The Stepmum role has been fully invested in since the daught was 3.5 (and is now 23) but in 2016 we moved to Scotland and she didn't want to uproot herself from all that she knew. Now I am more of a friend but I will always be a (albeit geographically far) parent. That will never change.

Wife is a nice role, occasionally challenging as most marriages are. I am lucky enough to find someone that gets me, is thoughtful, funny, intelligent, creative and my soul mate as we have negotiated life's at times, rocky road.

Dog-Mum is interesting... part door-person (one comes in, the other one goes out), separator-of-fights (with minimum collateral damage, to me at least), dog-egg-picker-upper (an egg is a polite word for poo), walker, soother, stroker, feeder, water-er, calmer-of-the-waters (one dog is mentally challenging as we are convinced he is on the spectrum... is there such a thing for dogs?).

I am also a sister, but not a daughter any more (both parents are dead, mum has been dead since I was 16) and an aunt to my wonderful nephew, as well as an in-law.

Other roles are as follows in my professional working life are currently PA/Carer and Civil Funeral Celebrant. Both involve a high degree of caring, an element of counselling, a good degree of mental energy, reliability and a massive amount of focus on others and at times at the expense of your own wellbeing. But it's part of both jobs. I ditched the Housekeeper role as on the three occasions I did it after we had moved, they all proved to be fairly miserable experiences – picky supervisor, horrid hotel and mildly deranged titled employer. I'm self-employed and also in other paid employment so at times will have to be a juggler too – of three jobs.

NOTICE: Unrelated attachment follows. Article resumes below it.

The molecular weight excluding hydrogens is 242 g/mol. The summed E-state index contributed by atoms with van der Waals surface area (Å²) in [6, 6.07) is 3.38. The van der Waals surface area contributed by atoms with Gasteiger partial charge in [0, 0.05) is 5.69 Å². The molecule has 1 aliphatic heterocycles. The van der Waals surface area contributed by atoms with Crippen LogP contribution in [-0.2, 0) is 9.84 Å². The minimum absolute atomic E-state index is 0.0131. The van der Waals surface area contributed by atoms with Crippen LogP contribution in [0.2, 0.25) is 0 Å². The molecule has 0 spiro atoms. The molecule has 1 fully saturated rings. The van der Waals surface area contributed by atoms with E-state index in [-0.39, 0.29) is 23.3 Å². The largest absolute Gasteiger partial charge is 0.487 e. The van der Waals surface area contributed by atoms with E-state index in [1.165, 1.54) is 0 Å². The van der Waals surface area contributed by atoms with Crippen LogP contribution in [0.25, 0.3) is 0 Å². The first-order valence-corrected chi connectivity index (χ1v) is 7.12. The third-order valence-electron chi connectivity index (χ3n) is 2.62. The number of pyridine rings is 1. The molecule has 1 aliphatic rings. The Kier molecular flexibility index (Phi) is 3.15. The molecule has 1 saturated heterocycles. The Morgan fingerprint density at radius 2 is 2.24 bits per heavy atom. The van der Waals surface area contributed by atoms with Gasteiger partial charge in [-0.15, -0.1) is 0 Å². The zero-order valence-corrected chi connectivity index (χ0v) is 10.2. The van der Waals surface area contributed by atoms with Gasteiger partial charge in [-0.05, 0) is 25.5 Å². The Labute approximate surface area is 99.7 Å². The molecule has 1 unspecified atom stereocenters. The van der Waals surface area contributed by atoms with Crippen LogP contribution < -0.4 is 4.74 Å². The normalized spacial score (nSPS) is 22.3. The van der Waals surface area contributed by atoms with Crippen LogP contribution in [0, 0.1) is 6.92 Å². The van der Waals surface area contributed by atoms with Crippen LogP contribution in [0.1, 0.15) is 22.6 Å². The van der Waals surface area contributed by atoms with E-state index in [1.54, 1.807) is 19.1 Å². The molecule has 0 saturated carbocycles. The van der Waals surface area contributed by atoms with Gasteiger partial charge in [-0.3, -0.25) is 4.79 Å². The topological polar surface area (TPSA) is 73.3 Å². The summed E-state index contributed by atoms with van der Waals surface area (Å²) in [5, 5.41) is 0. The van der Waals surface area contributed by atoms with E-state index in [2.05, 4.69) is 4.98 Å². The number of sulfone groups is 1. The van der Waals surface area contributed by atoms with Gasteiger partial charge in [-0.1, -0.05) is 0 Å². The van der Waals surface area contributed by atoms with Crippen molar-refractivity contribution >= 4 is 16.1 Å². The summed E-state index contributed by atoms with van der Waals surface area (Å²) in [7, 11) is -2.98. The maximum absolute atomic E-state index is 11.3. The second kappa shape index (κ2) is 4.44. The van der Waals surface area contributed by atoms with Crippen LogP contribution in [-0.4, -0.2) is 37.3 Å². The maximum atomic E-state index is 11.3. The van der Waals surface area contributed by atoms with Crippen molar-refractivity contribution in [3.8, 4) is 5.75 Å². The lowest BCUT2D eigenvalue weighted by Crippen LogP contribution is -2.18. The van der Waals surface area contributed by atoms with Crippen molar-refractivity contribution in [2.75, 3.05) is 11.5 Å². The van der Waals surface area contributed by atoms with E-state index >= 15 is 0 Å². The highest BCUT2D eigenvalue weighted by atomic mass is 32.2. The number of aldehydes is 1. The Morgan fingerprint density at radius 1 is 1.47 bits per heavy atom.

As for the home, I'm full-time chef, part-time cleaner, DIY'er, gardener and account manager (of our jointly managed bill account). I'm also a budding artist/crafter, writer (attempting a novel), poet, aspirational singer and Moodscope contributor.

Moving forwards to 2019, I intend to have some new roles – part-time singer in a band, artist who sells stuff (instead of makes it to gift to friends or stack up in the house) and more successful business woman (more of the celebrancy please) which means that I must get better at marketing and promotional affairs and set aside the time to do so. Another one will be personal trainer – to myself – with a big push on getting fitter.

How about you? What roles do you have?

A Moodscope member.

Thoughts on the above? Please feel free to leave a comment below

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I Know You Don't Know But... Monday November 19, 2018

Are you willing to play a thinking game? I hope your mind said, "Yes!" This is a good one!

When we feel 'stuck' in Life, there are a couple of phrases that will often be first on our lips. The first one is, "I don't know!" The second one is, "I can't!"

I've added exclamation marks because these are declarations. They are not very empowering statements, are they? Feeling like we don't know and that we can't do anything really aren't great states of mind to be in.

Here's the game.

We add a 'but' and then a little bit more.

Are you ready to play?

When you have "I don't know!" on your lips, add this: "I know you don't know, but if you did know the answer, what would it be?"

When you have "I can't!" ready to burst forth, try this: "I know you can't, but if you could, what would you do?"

Your mind, if it's like most people's, will then resist like a limpet resisting the sea as the tide changes. I'm certain an example will make this clearer.